After a heavy snowfall during the night of the 8th February 1855, the residents of Topsham awoke the next morning to find that a series of hoof-like marks had appeared in the snow around the town. They were first seen by George Fairley, a baker on his early morning rounds.
The hoofprints, most of which measured around four inches long, three inches across and between eight and sixteen inches apart, were mostly in a single file. As well as in Topsham, they were reported in over thirty locations across Devon. It was estimated the total distance of the tracks amounted to between 40 and 100 miles. Houses, rivers, haystacks and other obstacles were travelled straight over. The prints appeared on the tops of snow-covered roofs, and high walls which lay in the hoofprints’ path, as well as leading up to and exiting various small drainpipes. Many local people were convinced it was the Devil that had visited, and so locked themselves away.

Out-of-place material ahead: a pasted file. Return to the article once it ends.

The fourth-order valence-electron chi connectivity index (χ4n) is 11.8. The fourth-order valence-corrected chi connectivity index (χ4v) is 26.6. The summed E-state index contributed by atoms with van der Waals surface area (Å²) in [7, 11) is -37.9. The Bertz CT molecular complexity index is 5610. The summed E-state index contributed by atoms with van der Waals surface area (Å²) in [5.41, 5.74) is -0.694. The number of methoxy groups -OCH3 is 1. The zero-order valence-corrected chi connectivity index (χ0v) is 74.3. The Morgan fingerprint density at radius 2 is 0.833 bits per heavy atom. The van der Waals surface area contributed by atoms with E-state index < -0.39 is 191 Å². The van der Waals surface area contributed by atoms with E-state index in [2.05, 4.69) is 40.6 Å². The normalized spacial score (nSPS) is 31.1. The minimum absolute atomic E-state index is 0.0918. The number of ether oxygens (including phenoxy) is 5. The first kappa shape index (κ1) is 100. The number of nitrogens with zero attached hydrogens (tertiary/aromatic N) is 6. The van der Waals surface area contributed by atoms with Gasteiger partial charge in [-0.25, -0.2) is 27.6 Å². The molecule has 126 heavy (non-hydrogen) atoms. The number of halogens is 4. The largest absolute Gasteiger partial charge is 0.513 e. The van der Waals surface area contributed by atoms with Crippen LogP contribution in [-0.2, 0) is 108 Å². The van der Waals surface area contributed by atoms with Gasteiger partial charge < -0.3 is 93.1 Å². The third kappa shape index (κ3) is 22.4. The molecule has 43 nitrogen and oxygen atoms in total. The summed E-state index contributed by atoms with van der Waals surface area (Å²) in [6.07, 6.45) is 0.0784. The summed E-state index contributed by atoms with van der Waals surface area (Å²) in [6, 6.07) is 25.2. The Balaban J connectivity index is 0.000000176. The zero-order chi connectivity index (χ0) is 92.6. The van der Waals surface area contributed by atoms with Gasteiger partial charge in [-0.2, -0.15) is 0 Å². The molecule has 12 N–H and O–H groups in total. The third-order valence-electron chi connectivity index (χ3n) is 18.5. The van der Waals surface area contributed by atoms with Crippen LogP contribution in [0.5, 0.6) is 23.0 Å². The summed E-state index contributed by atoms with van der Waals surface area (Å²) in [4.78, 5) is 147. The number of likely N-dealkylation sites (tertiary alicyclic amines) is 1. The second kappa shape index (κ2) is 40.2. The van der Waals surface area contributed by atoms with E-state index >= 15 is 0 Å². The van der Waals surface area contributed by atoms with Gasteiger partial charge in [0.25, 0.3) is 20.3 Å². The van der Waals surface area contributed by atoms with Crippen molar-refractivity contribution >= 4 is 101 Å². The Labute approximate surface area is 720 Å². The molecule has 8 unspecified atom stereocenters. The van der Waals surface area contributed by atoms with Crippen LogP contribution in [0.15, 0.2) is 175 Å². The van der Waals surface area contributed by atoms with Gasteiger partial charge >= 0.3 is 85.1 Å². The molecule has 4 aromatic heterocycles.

Numerous explanations have been put forward for the incident. Some investigators are sceptical that the tracks really extended for over a hundred miles, arguing that no-one would have been able to follow their entire course in a single day. Theories have included hoaxers, badgers, large birds, goats, hopping mice, seals, hares, otters, escaped kangaroos, and even the trailing rope from an experimental balloon released by mistake from Devonport Docks.
But the mystery has never been solved…..